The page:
From the Philadelphia Gay News

February 18, 2016

By Megan McCoy

How do I stretch my resources? What is a reverse mortgage and is it right for me? How am I going to pay for care if I need it?

As we age, we are faced with a barrage of questions related to finances and housing. Financial decision-making becomes increasingly complex due to the realities of living on a fixed income. According to the National Council on Aging, one in three older adults is economically insecure. Additionally, many seniors enter retirement with significant debt. Our ability to manage these challenges can be complicated by chronic health conditions and physical or cognitive limitations.

While dementia and cognitive impairment can impact an older adult’s ability to manage finances, just as often a lack of financial literacy or awareness can lead to bad financial decisions. Many older adults are without a reliable support system or do not have the luxury of access to financial planners to help them make informed decisions. Fortunately, there are resources available to empower older adults to educate themselves.

The National Council on Aging’s website (www.ncoa.org) has a wealth (pun intended) of financial information for older adults. Here you can read about strategies for money management and how to avoid financial scams, as well as tips for saving money and reducing debt. You can use NCOA’s online Economic Check-Up to learn how to find work opportunities, reduce spending and use home equity.

Additionally, many older adults may be eligible for benefits and entitlements beyond Medicaid and Medicare. Programs that reduce energy costs, provide savings on Medicare premiums and offer annual property-tax and rent rebates can significantly help reduce monthly expenses for older adults. Through NCOA’s website, you can even find out what benefits and entitlements you might be eligible to receive by using Benefits Check-Up.

Of course, not everyone has access to online resources. Many of us prefer to hear our information straight from the metaphorical horse’s mouth. Locally, community organizations are also working to make sure older adults have access to the information they need to make informed financial and housing decisions. On April 15, the LGBT Elder Initiative, Center in the Park and Mount Airy USA, all local organizations, are collaborating to present Balancing Dollars and $en$e, a free full-day housing and financial-education event designed to provide individuals age 55 and over, and their caregivers, with resources and tools critical to maintaining finances and housing in later life.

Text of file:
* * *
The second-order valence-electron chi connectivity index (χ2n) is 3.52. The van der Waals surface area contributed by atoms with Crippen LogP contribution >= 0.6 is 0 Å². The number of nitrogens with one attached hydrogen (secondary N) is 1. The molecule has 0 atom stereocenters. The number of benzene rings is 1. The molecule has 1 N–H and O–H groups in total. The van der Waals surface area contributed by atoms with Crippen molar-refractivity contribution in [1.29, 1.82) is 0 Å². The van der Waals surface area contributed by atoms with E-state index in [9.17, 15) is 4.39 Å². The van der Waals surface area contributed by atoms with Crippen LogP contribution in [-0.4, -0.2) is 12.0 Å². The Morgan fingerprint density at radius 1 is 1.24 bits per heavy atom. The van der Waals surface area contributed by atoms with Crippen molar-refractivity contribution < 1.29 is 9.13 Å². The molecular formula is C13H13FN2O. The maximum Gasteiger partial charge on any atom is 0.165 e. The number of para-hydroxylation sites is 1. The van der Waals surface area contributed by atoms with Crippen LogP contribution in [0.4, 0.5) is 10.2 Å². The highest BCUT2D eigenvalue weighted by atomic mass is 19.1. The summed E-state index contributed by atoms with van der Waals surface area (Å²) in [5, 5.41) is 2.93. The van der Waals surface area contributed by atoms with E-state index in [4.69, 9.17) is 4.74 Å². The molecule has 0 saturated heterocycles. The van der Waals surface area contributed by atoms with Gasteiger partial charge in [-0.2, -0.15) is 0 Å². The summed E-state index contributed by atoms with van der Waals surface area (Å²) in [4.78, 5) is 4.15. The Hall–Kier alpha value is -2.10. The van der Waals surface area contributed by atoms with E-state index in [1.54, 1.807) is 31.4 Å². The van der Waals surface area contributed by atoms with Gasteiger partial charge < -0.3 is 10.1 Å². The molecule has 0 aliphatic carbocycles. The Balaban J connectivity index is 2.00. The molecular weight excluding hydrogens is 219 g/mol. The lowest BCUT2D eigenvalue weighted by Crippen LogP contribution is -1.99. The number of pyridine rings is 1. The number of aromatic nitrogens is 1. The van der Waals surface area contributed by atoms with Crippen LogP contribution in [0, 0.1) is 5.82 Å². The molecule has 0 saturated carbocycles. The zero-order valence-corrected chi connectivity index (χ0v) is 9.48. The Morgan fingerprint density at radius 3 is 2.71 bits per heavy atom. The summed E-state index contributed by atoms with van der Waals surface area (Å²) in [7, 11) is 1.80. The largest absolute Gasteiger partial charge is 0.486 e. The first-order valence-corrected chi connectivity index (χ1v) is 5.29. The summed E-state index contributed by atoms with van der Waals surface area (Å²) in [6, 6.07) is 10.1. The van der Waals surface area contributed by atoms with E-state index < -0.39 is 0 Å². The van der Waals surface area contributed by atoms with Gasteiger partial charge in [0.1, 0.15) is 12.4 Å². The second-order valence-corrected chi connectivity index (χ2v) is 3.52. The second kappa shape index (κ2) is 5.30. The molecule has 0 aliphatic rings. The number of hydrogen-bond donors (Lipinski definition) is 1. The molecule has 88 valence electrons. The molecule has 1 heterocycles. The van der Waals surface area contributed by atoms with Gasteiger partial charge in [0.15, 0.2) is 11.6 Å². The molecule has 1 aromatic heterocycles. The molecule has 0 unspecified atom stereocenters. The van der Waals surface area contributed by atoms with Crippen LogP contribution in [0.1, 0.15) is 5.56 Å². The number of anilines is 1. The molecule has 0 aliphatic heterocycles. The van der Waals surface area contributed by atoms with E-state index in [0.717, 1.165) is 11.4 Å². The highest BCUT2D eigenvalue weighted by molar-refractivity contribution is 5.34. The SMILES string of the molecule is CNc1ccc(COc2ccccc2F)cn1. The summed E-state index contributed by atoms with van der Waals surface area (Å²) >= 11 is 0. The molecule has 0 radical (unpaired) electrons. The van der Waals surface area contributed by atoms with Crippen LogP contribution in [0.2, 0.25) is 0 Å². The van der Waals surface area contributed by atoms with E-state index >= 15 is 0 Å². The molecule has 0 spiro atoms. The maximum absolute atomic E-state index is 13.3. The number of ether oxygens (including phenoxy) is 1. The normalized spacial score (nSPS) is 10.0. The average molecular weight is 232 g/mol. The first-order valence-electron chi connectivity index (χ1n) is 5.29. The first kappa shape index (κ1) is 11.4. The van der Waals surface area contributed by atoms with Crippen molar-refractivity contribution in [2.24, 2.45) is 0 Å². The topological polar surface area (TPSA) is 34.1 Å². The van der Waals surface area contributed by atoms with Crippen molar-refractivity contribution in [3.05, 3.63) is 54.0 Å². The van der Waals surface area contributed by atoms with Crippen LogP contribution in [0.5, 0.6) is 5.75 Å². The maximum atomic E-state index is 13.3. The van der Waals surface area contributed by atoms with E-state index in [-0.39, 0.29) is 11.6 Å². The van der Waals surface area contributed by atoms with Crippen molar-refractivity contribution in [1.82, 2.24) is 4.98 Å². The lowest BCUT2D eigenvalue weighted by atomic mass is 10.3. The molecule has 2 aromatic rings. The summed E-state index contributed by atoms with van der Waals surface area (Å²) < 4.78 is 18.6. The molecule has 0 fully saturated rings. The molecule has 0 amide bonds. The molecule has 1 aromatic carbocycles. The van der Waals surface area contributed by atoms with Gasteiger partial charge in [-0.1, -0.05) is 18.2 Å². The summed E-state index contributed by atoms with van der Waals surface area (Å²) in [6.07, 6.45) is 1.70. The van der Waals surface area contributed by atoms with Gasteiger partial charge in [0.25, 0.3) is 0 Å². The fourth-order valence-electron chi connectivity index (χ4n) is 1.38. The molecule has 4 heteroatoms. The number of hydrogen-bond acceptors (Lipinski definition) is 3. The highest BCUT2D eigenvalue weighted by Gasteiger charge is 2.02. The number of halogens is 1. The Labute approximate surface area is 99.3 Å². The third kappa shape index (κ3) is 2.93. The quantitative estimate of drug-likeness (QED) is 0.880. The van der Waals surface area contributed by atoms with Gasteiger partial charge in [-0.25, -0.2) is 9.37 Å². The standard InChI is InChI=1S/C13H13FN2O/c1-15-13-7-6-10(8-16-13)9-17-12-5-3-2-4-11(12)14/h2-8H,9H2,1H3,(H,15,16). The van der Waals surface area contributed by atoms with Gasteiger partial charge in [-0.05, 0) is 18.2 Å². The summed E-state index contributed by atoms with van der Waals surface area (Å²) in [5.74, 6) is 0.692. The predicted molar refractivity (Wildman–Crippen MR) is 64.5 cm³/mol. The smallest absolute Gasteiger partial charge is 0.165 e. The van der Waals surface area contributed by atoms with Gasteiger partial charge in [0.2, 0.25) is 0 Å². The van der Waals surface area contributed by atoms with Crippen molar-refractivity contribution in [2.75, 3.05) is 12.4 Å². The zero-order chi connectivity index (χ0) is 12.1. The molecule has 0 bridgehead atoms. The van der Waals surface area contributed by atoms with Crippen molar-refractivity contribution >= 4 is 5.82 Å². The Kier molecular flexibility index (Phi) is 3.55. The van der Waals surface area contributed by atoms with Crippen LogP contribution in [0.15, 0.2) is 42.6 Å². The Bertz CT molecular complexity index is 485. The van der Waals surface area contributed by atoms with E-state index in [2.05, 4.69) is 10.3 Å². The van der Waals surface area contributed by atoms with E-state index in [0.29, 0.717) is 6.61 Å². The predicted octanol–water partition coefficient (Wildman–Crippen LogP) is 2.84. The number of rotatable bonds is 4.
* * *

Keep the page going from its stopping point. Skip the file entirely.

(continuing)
By becoming better informed, you can avoid placing yourself at risk for financial crisis and financial abuse. As the supervisor for Center in the Park’s housing-counseling program for older adults, I unfortunately witness the struggles many elders face in managing finances and the costs of housing on a regular basis. Often, older adults come to us when they are at a point of crisis, such as facing foreclosure or utility service shut-off. In many cases, if the individual had sought help sooner, we could have potentially worked with him or her to prevent the situation from reaching a crisis point.

However, many older adults feel embarrassed or are ashamed to seek help when experiencing financial hardships or challenges. This is especially true in cases in which the older adults are being financially exploited by someone close to them or on whom they depend for care. Within our own families of choice and within the LGBT community, we can help elders we know or who we are caring for by being aware of the signs of financial abuse.

Signs of financial abuse include things like unusual changes in a person’s bank or credit card accounts, including unexplained withdrawals or charges on ATM or credit cards. Another warning sign is unpaid utility bills, or missing rent or mortgage payments despite the person appearing to have enough income to cover key monthly expenses. Changes in mood and personality, such as appearing fearful or confused, can also be signs of financial abuse.

The earlier we begin to educate ourselves and plan for the future, the better positioned we are to make informed choices to protect our interests and those of others in our lives. When it comes to balancing dollars and sense, it is never too late to learn.

If you suspect an elder is a victim of financial abuse, make a report to Older Adult Protective Services at 215-765-9040.

If you would like more information about the April 15 Balancing Dollars and $en$e event, call the LGBT Elder Initiative at 215-720-9415.

Megan C. McCoy, MSS, MLSP, is the director of grant research and development at Center in the Park and is the co-chair of the LGBT Elder Initiative’s Program Committee.